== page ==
West End Café

Mahanoy City’s Barrooms

Gudd's Cafe Ad
Ad from the Mahanoy City Record American (April 19, 1947).

The West End Café is the longest continuously operating drinking establishment in Mahanoy City. Originally Gudd’s Café, it was run by the Gudaitis family for many years – first by Peter Gudaitis until his death in 1928 and then by Margaret (Maggie) Gudaitis until her death in 1957.

As a fixture of the West End, Gudd’s would have been a frequent stop for Carpatho-Rusyn miners living in the neighborhood on their way home from work or church. Like many of their fellow Slavs, the Carpatho-Rusyns had a reputation for being heavy drinkers, and many of the sociological studies of the Slavic immigrants from the early twentieth century drew attention to this.

Reverend Peter Roberts, who served as a Protestant minister in Mahanoy City until 1907, dedicated an entire chapter of his study Anthracite Coal Communities (1904) to “The Men at the Bar.” “All the Sclavs drink,” Roberts flatly observes. “He looks upon lager exactly as the English do upon tea or the French upon wine.” While he notes that “many drink to excess,” as a whole “even in his drinking habit the Sclav does not forget his thrift. They frequently club together and buy lager by the barrel. The night is spent in revelry, and from the Sclav quarters comes the boisterous roar of ribald songs which gradually dies away as the debauchees fall into a drunken stupor. Observers say that it is only when lager and whiskey are mixed that the savage brute is aroused in the breast of the Sclav, and on these occasions brawls occur which end in bloodshed and death” (1904, 52).

Roberts was so concerned by Slavs’ inclination for debauchery that he included a detailed map of the town demonstrating the unfavorable ratio between saloons (148), churches (17), and public schools (5) for a population 18,904 to illustrate the severity of Mahanoy City’s drinking problem.

Bar Map from Roberts (1)
Map indicating 148 saloons, 17 churches, and 5 public schools in Mahanoy City from Peter Robert’s Anthracite Coal Communities

From the Sacred to the Profane:
Emil Kubek’s “The Good Dad”

C. D. Kaier Brewing Company ad in the American Rusyn Messenger (March 20, 1894).
C. D. Kaier Brewing Company ad in the American Rusyn Messenger (March 20, 1894).

As an integral member of the community, Kubek was well aware of the penchant of his congregation to spend their free time in Mahanoy City’s drinking establishments, and he addressed the theme of alcoholism in many of his works. The priest and scholar František Dancák has even dedicated an entire book to the theme of drunkenness in Kubek’s poetry and prose entitled Drink up, Godfather: The Problem of Alcoholism in the Work of Emil Kubek (1857-1940).

In addition to being a writer of high religious poetry, Kubek also was an accomplished satirist, one who could slip into and out of the voices of many different individuals. In his lyrical poem “The Good Dad,” Kubek writes from the point of view of a young child who sketches a portrait of a father who never seems to be at home.

Before reading the poem, the title suggests that we will find a wholesome tribute to a father, perhaps enumerating his many virtues and imparted words of wisdom, and the first two lines “There’s no type of dad / Like the one that we have” lead us to believe this as well.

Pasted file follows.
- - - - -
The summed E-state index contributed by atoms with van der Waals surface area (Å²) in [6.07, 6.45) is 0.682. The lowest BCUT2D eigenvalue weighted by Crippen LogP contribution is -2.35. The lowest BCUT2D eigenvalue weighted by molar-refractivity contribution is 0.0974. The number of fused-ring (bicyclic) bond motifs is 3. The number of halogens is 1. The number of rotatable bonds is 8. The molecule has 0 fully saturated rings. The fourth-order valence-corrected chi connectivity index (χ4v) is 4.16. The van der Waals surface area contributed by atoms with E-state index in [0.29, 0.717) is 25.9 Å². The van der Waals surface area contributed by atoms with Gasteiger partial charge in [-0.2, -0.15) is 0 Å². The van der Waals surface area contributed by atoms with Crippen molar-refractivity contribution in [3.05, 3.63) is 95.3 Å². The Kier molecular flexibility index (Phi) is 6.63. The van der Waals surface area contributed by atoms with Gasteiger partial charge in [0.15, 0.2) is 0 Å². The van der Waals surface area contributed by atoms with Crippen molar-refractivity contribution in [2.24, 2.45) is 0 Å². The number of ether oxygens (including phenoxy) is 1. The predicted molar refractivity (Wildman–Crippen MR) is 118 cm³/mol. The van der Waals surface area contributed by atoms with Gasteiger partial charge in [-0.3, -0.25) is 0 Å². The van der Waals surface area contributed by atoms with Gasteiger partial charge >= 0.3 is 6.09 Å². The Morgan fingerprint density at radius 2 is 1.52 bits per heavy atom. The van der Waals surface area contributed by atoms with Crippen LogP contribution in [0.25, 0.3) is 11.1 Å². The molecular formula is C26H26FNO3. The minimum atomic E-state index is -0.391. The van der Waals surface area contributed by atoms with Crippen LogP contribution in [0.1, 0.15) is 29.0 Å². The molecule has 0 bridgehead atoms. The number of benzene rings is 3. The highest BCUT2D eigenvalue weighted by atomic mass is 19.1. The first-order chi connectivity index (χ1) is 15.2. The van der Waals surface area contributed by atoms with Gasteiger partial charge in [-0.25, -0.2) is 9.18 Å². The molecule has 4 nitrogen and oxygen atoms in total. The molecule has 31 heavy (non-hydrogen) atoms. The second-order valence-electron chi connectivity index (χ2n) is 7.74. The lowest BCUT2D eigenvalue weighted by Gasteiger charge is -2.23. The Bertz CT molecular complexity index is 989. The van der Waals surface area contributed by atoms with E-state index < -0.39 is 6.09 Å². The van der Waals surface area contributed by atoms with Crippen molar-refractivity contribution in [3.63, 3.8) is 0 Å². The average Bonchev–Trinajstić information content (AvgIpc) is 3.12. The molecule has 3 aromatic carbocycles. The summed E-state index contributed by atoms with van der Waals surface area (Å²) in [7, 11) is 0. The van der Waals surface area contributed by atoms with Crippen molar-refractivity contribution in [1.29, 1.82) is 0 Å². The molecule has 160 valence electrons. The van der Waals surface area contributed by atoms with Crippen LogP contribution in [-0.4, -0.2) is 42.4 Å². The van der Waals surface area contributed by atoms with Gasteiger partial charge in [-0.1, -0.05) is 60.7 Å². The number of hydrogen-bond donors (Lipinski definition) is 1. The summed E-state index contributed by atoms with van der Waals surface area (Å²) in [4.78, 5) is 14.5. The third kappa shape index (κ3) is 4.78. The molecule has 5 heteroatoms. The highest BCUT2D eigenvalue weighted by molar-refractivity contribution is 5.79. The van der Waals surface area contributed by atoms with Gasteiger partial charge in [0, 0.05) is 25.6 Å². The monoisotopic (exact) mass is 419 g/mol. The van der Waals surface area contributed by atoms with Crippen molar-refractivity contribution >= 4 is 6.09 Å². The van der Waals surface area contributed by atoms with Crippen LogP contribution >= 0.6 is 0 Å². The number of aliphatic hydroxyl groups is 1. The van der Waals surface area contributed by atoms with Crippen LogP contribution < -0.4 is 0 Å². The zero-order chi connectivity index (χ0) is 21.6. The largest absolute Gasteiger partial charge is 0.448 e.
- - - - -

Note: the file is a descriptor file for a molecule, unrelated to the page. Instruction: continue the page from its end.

We quickly discover, though, that there isn’t much to like about this man, and the child’s lyrical voice expresses his resentment of his father’s carousing, laziness, and miserliness. Nonetheless, the child does sense that his father might not be altogether bad and has turned to the bottle to cope with being unemployed. He wonders “if he’d find a career, / Would we see him more often, / Like a few times a year?” and then asks in the penultimate couplet: “Oh will he ever find / A job in the mines?”

Thus, the repetition of the poem’s refrain at the beginning and the end of the poem allows us to understand “The Good Dad” as a naïve sketch of a drunken father, but one that is not without a sympathetic understanding of his shortcomings. In this sense, Kubek’s poem can be read both as a moralistic and a social critique by drawing attention to a persistent problem within Slavic immigrant communities and diagnosing the economic foundation of it.


“The Good Dad”
By Emil Kubek

There’s no type of dad
Like the one that we have.
A week will pass by
Before we see the guy.
Our neighbors have jobs,
But dad’s just a slob.
We’re sitting in class
When he gets off his ass.
Sometime around noon,
He crawls from his room.
He’s nowhere near clean,
When he puts on his jeans.
“Gimme some change!”
He asks, then complains
Over breakfast in bed,
As he reads the want ads.
It’s been almost ten years,
He’s been bringing mom tears!
He always takes money
From our hard-working mommy,
But it doesn’t go far,
Once he walks in the bar.
There it’s easy to find,
Other men of his kind,
Ones just like our dad,
Who need work really bad.
Until deep in the night,
They drink down their troubles,
And occasionally fight.
After we finish eating,
And are just about sleeping,
We wish once again,
That our dad tucked us in.
If he’d find a career,
Would we see him more often,
Like a few times a year?
At seven on Sunday,
We get ready together,
No matter the weather,
And all go to church.
But dad is still snoring,
He thinks church is boring
His way to be blessed,
Is to get lots of rest!
When we return to the house
We can’t find the louse,
But it’s not hard to know,
Where dad likes to go.
Oh will he ever find
A job in the mines?
Yes, there’s no type of dad,
Like the one that we have.


Walk down:
West Railroad Street
Mahanoy City, PA 17948

West End Walking Tour - FINAL

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